Average cost of starting a business edges close to six-figures

Entrepreneurs require an average of £94,000 in capital to get their business off the ground, research from personal asset lender Borro has found.

The research, conducted by Opinium Research, questioned 250 small and medium sized business owners, revealed that more than a third (38 per cent) of businesses also had to dip into their own savings to increase their funds.

On top of this initial capital, one in ten businesses was found to have taken out short-term loans in the last 12 months in order support their business cash flow.

"With 2012 perceived as being one of the toughest years yet to either launch a small business or keep afloat, SME owners are increasingly having a look at alternative ways to secure the finance they need," said Borro's CEO Paul Aitken.

Owners taking out a loan to start their businesses typically have a higher than average start-up cost of £127,992. According to the survey, nearly £84,500 of this is raised through loaned credit - nearly 66 per cent of the total start-up cost.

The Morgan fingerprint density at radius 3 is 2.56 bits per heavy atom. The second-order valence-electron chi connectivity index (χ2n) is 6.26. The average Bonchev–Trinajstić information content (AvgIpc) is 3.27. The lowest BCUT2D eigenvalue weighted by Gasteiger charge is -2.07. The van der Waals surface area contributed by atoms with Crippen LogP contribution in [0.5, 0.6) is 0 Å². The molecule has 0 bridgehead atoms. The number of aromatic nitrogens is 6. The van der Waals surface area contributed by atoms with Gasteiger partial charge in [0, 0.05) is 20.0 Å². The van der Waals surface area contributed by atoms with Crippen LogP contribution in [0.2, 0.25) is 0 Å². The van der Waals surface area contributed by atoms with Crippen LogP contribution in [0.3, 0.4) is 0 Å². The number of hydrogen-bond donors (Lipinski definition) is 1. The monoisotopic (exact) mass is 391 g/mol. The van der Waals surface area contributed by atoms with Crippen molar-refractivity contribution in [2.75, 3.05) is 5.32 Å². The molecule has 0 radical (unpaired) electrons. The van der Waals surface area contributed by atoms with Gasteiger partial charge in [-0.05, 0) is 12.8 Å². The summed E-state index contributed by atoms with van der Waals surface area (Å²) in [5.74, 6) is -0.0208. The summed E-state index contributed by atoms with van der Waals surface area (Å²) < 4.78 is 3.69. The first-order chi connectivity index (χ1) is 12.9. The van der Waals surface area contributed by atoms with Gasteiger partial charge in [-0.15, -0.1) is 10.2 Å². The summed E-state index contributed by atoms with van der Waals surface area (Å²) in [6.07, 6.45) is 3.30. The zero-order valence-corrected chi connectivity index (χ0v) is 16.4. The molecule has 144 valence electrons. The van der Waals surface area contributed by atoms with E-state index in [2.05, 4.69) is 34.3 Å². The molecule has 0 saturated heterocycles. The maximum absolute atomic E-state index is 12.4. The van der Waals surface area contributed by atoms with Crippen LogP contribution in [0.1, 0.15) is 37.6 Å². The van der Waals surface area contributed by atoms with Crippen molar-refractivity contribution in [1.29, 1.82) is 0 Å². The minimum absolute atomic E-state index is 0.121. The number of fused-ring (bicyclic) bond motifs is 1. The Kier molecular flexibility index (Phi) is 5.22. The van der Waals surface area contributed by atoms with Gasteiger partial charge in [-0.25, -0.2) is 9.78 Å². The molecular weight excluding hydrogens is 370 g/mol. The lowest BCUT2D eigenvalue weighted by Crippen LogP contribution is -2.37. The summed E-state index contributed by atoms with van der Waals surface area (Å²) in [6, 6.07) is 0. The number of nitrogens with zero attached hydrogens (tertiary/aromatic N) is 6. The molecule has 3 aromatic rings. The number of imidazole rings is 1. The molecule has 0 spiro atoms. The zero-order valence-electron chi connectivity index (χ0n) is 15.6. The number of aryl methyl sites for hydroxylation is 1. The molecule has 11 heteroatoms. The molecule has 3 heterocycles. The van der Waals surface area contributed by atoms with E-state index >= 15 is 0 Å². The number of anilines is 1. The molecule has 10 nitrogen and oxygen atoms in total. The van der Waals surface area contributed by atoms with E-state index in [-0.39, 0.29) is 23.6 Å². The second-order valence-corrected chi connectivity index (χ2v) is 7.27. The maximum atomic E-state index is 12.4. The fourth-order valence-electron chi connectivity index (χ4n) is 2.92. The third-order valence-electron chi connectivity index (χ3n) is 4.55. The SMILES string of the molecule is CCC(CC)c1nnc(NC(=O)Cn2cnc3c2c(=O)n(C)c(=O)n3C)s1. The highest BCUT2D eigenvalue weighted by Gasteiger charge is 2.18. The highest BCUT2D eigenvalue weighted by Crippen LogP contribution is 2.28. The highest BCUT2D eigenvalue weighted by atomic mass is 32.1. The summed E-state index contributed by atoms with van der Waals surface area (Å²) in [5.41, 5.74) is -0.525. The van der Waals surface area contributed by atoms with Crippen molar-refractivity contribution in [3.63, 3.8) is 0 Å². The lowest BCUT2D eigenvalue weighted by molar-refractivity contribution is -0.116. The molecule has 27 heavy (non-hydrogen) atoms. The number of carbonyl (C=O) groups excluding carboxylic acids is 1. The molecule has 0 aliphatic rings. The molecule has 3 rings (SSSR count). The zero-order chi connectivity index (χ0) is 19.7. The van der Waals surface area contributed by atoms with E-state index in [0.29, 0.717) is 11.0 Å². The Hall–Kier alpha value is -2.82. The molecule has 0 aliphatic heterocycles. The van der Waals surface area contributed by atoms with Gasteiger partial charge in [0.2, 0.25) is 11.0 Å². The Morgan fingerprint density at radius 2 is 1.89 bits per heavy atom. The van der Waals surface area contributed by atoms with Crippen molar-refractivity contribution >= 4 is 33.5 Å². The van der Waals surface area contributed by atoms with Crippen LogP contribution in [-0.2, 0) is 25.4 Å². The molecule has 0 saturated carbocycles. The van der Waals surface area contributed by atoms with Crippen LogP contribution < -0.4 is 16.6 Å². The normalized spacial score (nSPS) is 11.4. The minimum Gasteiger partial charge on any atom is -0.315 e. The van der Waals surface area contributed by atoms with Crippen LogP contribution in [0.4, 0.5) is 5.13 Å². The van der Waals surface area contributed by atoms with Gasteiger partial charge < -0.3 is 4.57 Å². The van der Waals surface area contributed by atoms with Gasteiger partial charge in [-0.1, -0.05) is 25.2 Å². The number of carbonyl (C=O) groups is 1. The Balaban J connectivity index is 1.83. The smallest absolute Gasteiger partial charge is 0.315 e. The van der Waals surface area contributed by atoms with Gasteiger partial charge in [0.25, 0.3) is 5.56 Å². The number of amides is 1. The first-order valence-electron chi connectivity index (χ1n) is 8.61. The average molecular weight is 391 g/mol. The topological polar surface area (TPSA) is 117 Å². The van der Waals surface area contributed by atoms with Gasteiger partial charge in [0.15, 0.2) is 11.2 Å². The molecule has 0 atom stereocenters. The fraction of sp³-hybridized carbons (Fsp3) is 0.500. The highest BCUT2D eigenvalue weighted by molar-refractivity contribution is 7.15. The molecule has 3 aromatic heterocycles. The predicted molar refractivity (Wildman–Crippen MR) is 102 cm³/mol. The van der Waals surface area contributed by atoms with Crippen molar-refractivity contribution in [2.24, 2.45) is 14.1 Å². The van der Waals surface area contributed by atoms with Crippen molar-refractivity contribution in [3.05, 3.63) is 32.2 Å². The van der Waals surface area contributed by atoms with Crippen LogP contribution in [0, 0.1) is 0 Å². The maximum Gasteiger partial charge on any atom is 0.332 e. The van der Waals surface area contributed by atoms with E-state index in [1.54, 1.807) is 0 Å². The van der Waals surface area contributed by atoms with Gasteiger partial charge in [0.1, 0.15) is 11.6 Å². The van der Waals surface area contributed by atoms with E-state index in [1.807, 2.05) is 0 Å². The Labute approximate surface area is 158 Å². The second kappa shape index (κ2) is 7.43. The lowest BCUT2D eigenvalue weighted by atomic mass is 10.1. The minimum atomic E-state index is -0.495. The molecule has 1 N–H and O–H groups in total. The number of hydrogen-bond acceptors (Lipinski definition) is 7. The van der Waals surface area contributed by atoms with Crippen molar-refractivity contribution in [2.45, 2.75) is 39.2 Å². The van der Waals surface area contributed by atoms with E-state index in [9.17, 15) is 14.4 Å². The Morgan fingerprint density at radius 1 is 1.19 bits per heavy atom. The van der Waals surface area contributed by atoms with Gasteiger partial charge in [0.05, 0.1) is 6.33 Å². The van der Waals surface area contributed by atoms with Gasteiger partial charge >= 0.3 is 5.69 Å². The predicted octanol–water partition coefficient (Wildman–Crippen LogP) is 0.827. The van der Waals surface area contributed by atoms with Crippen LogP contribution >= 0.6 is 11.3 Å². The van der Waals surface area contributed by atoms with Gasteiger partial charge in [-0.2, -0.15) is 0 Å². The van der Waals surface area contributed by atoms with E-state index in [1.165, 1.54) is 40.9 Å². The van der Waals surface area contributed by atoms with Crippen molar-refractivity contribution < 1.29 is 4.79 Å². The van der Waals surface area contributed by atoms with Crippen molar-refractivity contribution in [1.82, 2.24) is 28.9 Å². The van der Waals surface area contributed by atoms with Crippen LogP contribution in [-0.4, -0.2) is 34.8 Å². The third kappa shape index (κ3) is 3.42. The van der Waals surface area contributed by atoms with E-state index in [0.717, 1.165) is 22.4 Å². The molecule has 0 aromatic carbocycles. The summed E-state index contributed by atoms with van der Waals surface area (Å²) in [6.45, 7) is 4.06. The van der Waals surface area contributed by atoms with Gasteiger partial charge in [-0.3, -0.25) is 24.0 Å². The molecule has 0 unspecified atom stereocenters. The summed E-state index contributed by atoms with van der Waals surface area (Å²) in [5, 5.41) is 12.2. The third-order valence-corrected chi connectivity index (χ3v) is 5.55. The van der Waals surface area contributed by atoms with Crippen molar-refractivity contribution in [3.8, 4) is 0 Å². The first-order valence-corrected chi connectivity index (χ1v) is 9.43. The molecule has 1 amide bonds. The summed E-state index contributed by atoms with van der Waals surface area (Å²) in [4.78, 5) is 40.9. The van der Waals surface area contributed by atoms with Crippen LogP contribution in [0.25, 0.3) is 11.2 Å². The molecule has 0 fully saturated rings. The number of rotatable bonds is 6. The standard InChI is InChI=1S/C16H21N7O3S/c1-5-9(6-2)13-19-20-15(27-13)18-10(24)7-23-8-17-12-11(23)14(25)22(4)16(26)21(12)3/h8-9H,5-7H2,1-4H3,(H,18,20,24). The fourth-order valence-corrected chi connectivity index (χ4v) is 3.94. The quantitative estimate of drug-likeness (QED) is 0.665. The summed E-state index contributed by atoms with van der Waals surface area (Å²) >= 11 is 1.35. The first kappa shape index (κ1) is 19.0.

Of those that turned to a loan to help cover their start-up costs, 42 per cent required additional loans once the business had launched.

Paul Aitken said that the UK's 'slump' into a double-dip recession had altered the ways small business owners were starting a new venture.

Over a fifth (22 per cent) of business owners had seen their stake in the business diluted as a result of selling shares or taking on new investors. This was most common in businesses with ten or more employees, with nearly a third having seen their share ownership decrease.

The Bank of England's latest summary of business conditions for June said that credit conditions had tightened, with firms reporting that bank rates and fees had risen.

The research found that nearly half (46 per cent) of small business owners surveyed said they had seriously considered either selling or closing their business altogether.

According to the Bank, businesses with strong balance sheets are more likely to borrow at reasonable terms. It found that smaller companies tended to prefer overdrafts to loans in order to help with cash flow, with many now turning their focus towards paying off outstanding loans.